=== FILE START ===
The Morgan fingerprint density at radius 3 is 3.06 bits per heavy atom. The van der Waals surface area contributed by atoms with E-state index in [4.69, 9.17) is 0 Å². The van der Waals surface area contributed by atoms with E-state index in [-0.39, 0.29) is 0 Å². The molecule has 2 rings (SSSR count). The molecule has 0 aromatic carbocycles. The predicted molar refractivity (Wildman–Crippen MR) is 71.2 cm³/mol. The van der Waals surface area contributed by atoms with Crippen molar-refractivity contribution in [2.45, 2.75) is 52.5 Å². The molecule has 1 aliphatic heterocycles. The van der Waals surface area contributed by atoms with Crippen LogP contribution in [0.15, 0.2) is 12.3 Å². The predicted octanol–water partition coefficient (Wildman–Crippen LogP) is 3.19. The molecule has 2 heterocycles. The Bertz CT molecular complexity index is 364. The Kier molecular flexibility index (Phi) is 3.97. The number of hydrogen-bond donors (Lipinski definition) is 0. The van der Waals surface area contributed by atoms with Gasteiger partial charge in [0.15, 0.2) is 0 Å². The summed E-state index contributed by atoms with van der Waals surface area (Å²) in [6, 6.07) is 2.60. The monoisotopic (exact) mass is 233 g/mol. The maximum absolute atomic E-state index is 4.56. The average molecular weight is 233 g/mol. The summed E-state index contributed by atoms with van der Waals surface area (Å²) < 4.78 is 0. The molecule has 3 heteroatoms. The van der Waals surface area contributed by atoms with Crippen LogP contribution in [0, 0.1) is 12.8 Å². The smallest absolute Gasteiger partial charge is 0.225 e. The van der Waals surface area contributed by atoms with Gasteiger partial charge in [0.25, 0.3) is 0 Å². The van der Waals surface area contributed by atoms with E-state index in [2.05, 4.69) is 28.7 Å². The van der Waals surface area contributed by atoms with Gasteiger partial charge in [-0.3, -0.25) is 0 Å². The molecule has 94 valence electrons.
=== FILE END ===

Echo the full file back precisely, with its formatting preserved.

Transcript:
The Morgan fingerprint density at radius 3 is 3.06 bits per heavy atom. The van der Waals surface area contributed by atoms with E-state index in [4.69, 9.17) is 0 Å². The van der Waals surface area contributed by atoms with E-state index in [-0.39, 0.29) is 0 Å². The molecule has 2 rings (SSSR count). The molecule has 0 aromatic carbocycles. The predicted molar refractivity (Wildman–Crippen MR) is 71.2 cm³/mol. The van der Waals surface area contributed by atoms with Crippen molar-refractivity contribution in [2.45, 2.75) is 52.5 Å². The molecule has 1 aliphatic heterocycles. The van der Waals surface area contributed by atoms with Crippen LogP contribution in [0.15, 0.2) is 12.3 Å². The predicted octanol–water partition coefficient (Wildman–Crippen LogP) is 3.19. The molecule has 2 heterocycles. The Bertz CT molecular complexity index is 364. The Kier molecular flexibility index (Phi) is 3.97. The number of hydrogen-bond donors (Lipinski definition) is 0. The van der Waals surface area contributed by atoms with Gasteiger partial charge in [0.15, 0.2) is 0 Å². The summed E-state index contributed by atoms with van der Waals surface area (Å²) in [6, 6.07) is 2.60. The monoisotopic (exact) mass is 233 g/mol. The maximum absolute atomic E-state index is 4.56. The average molecular weight is 233 g/mol. The summed E-state index contributed by atoms with van der Waals surface area (Å²) < 4.78 is 0. The molecule has 3 heteroatoms. The van der Waals surface area contributed by atoms with Crippen LogP contribution in [0, 0.1) is 12.8 Å². The smallest absolute Gasteiger partial charge is 0.225 e. The van der Waals surface area contributed by atoms with Gasteiger partial charge in [0.25, 0.3) is 0 Å². The van der Waals surface area contributed by atoms with E-state index in [2.05, 4.69) is 28.7 Å². The van der Waals surface area contributed by atoms with Gasteiger partial charge in [-0.3, -0.25) is 0 Å². The molecule has 94 valence electrons.